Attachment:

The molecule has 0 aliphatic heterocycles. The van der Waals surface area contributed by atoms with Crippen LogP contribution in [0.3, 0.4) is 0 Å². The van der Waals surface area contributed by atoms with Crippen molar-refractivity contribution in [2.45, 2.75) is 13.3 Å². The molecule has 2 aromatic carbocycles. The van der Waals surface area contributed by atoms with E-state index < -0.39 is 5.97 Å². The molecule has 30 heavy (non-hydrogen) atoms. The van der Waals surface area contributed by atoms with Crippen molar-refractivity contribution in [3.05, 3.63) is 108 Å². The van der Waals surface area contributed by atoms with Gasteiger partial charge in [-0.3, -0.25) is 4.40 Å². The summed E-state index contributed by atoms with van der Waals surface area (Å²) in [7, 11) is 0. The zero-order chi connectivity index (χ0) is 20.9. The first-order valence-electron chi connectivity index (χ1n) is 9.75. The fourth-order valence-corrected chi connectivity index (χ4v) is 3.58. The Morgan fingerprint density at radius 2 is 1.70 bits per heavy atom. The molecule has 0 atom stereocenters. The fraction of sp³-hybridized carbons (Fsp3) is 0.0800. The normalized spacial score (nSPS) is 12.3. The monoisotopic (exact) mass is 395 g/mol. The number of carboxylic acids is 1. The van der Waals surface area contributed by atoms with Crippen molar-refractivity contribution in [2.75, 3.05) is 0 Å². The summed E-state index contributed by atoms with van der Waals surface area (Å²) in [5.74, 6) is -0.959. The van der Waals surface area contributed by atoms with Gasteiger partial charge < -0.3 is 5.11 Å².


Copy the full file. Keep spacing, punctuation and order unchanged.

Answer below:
The molecule has 0 aliphatic heterocycles. The van der Waals surface area contributed by atoms with Crippen LogP contribution in [0.3, 0.4) is 0 Å². The van der Waals surface area contributed by atoms with Crippen molar-refractivity contribution in [2.45, 2.75) is 13.3 Å². The molecule has 2 aromatic carbocycles. The van der Waals surface area contributed by atoms with E-state index < -0.39 is 5.97 Å². The molecule has 30 heavy (non-hydrogen) atoms. The van der Waals surface area contributed by atoms with Crippen molar-refractivity contribution in [3.05, 3.63) is 108 Å². The van der Waals surface area contributed by atoms with Gasteiger partial charge in [-0.3, -0.25) is 4.40 Å². The summed E-state index contributed by atoms with van der Waals surface area (Å²) in [7, 11) is 0. The zero-order chi connectivity index (χ0) is 20.9. The first-order valence-electron chi connectivity index (χ1n) is 9.75. The fourth-order valence-corrected chi connectivity index (χ4v) is 3.58. The Morgan fingerprint density at radius 2 is 1.70 bits per heavy atom. The molecule has 0 atom stereocenters. The fraction of sp³-hybridized carbons (Fsp3) is 0.0800. The normalized spacial score (nSPS) is 12.3. The monoisotopic (exact) mass is 395 g/mol. The number of carboxylic acids is 1. The van der Waals surface area contributed by atoms with Crippen molar-refractivity contribution in [2.75, 3.05) is 0 Å². The summed E-state index contributed by atoms with van der Waals surface area (Å²) in [5.74, 6) is -0.959. The van der Waals surface area contributed by atoms with Gasteiger partial charge < -0.3 is 5.11 Å².